"I have been running that puzzle program since you mailed it to me and here is current log...I don't know if there is bug or there is quite large gar, because it was about two weeks when I found last 9 result...", says Nuutti to Jean-Charles.

Does anybody wants to certificate the Nuutti calculations?

***

Jud McCranie has verified the Nuutti solutions and has gotten other 12 solutions for f(n)=9 beyond 710,000,000 up to 1,500,000,000 without any solution for f(n)=10:

990240515
1028831663 prime
1077712387 prime
1228965883 prime
1279321201 prime
1381188305
1409812507 prime
1457421941
1467136109 prime
1482133987 prime
1496514589 prime
1496846569 prime

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Wilfred Whiteside wrote (4/6/07).

This past week worked on puz46.  Attached are the results of systematically searching up to 260 billion.  7 years of Moore's Law definitely helps!
 
Found 5722 values for f(x)=9 (2107 were prime, 3615 not prime).
Found 300 values for f(x)=10 (119 were prime, 181 not prime).
Found 13 values for f(x)=11 (8 were prime, 5 not prime).
Found 1 values for f(x)=12 (it was prime).

Only soln. found with 12 ways:

There were 12 ways found to sum to 166400805323 which is prime
166400805323 = 55466935091 + ... + 55466935123 (3)
166400805323 = 18488978293 + ... + 18488978441 (9)
166400805323 = 3025468583 + ... + 3025469801 (55)
166400805323 = 155650259 + ... + 155670083 (1069)
166400805323 = 135604109 + ... + 135627281 (1227)
166400805323 = 50227297 + ... + 50286373 (3311)
166400805323 = 29640257 + ... + 29735219 (5605)
166400805323 = 19365569 + ... + 19509173 (8561)
166400805323 = 6284627 + ... + 6688103 (25655)
166400805323 = 3188819 + ... + 3897083 (46977)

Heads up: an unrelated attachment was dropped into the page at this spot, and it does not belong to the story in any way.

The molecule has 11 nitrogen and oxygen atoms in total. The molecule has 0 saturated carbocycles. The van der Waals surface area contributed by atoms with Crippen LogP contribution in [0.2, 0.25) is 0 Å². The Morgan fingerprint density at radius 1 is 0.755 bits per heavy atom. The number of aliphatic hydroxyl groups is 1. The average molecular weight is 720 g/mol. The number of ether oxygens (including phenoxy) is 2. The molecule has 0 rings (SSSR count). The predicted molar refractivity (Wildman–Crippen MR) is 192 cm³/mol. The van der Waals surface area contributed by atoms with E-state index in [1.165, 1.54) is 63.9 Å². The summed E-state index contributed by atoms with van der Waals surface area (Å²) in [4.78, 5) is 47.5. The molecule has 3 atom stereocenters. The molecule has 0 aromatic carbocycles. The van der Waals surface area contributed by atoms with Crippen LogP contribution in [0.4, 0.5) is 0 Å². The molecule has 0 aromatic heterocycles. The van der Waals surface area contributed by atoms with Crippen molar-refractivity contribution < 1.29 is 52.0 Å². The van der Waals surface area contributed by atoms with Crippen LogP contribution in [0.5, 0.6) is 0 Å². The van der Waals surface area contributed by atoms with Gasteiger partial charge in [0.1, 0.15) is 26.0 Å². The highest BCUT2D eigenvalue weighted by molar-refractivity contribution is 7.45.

166400805323 = 429467 + ... + 2213353 (127483)

(The other results gotten by Wilfred available on request, CR)

 

Looks like each level requires finding typically around 20 of the previous level.
 
Note: A compact prime seive was used up to 82 billion.  For larger N, the GMP big number library was used with 6 Miller-Rabins (slowing things down considerably).  Fortunately only a small fraction of the summing involved Miller-Rabin tested primes.
 
Attached are the results (more stuff than you need, just for your interest).  It is interesting that the density of X with f(X)>=9 seems to stay uniform (about 23 solutions per billion).
 
1st X with f(X)=10 is 1,798,467,197 which is prime (4,611,108,324 is the first non-prime with 10) - oh were they close
1st X with f(X)=11 is 12,941,709,050 which is not prime (36,154,343,837  is the first prime with 11)
1st X with f(X)=12 is 166,400,805,323  which is prime (only one found up to 260 Billion)
 
PS.  Largest gap found out of all the 6036 solns with f(X)>=9 was the gap found by Nutti and Jean-Charles from 556,259,425 to 990,240,515 (a gap of 433,981,090). Smallest gap found was between 138,899,337,197  and 138,899,340,891 (a gap of only 3694)